The day after I saw The King’s Speech, I realized that I had not told my readers that I did a podcast last month, but what a pompous way to bring a personal touch to such a wonderful film. King George VI was royalty pushed to be a world leader who had to courageously work through his debilitating stammer. I’m an out of work twenty-something who places her restless fingers on a keyboard to feel a sense of purpose. When that somehow attracted the attention of the good people at Film School Rejects, I was honestly taken aback when they wanted me to be a guest on their weekly podcast. A big part of me wanted to turn them down, I’m much more comfortable being precisely manicured text rather than a revealing voice, with my tongue rushing ahead of my mind, being sent straight to ears all over the world. But I knew I would only regret letting the opportunity go. I hardly slept the night before and as I tried to calm a few nerves with a beer before going live on the air, I only felt sick. Somehow, I made it through and didn’t make too much of an ass out of myself. Thing is, I don’t have a stammer, the world wasn’t hanging on my every word and I’m no one of much importance. But both King George VI and I had that crippling sense of self doubt and a fear of revealing our voices. His story is inspiring enough for me to come out and reveal mine, have a go at it if you’d like.
In the past, it seems that all monarchs had to do for their subjects was look royal, but with modern era inventions, such as radio and television, they’re suddenly called up on to do more. To speak in public, to address the entire nation and to let the coronation become a filmed public spectacle. The monarchs are expected to be more than images that represent all of England, but a voice. That would be perfectly fine if one were good at public speaking, but unfortunately ‘Bertie’ (Colin Firth), the future King George VI, has a terrible stammer. And with Hitler’s powerful speeches spreading his influence, the King will need to speak well enough to rally his country in a time of crisis.
He has seen every speech therapist knighted under the crown, but his wife, the future Queen Elizabeth (Helena Bonham Carter), has found one last unorthodox hope. Lionel Logue (Geoffrey Rush) guarantees that he can help with breathing techniques, loosening up body and mind, gaining some confidence and in turn gaining a friend.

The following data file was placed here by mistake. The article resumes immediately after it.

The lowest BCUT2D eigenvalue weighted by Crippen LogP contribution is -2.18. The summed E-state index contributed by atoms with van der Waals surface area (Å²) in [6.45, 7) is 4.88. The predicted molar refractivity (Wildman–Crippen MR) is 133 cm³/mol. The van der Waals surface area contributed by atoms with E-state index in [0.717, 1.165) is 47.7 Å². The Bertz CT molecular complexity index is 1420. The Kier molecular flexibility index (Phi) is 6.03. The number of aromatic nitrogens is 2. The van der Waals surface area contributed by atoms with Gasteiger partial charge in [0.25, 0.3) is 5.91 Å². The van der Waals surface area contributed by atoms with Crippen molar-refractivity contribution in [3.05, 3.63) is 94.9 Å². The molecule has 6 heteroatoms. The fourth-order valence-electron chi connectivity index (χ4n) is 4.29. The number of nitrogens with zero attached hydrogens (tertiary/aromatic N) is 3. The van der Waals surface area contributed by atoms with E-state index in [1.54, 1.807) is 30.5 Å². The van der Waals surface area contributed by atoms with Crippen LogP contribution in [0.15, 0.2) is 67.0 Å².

But Bertie is one tough monarch to crack. Firth portrays him as so much more than a stutterer, but a man who is under tremendous pressure and it’s his birthright job to not show it. It doesn’t help that he compensates for this his vulnerlbility by being stubborn, having a temper and being pretty bleak about his condition. A future king is not the type who can easily open up about his insecurities, but it’s amazing and heartfelt to watch Firth move his character forward to face his condition. It’s not the perfectly executed stammer that sets Firth’s performance apart from the rest, but everything he uses to make King George VI a flesh and blood man. If two weeks from now, Colin Firth is not holding an Oscar, I will be speechless.
One of my favorite scenes was when Lionel has the King and Queen at his house one night. He has not told his family that he is treating the King and has arranged the lesson around a time when they would have the house to themselves, but suddenly his wife comes home to find Her Majesty sitting at the table drinking tea. Hilariously, Lionel panics, presses himself against the wall in the other room to hide, afraid of how to explain this to his wife and it’s Bertie who has to push him out. It’s wonderful to see the roles reversed between Lionel and Bertie, even for a funny and trivial moment, and it really shows the extension of their friendship.
In the end, The King’s Speech is about more than a stammering monarch, but a testament to that personal type of bravery and support that helps us all stay strong in crucial moments. If The Academy is looking to award a film that mixes history, friendship and inspiring courage, The King’s Speech will surely win Best Picture.
“-How do you feel?
–Full of hot air.
-Isn’t that what public speaking is all about?”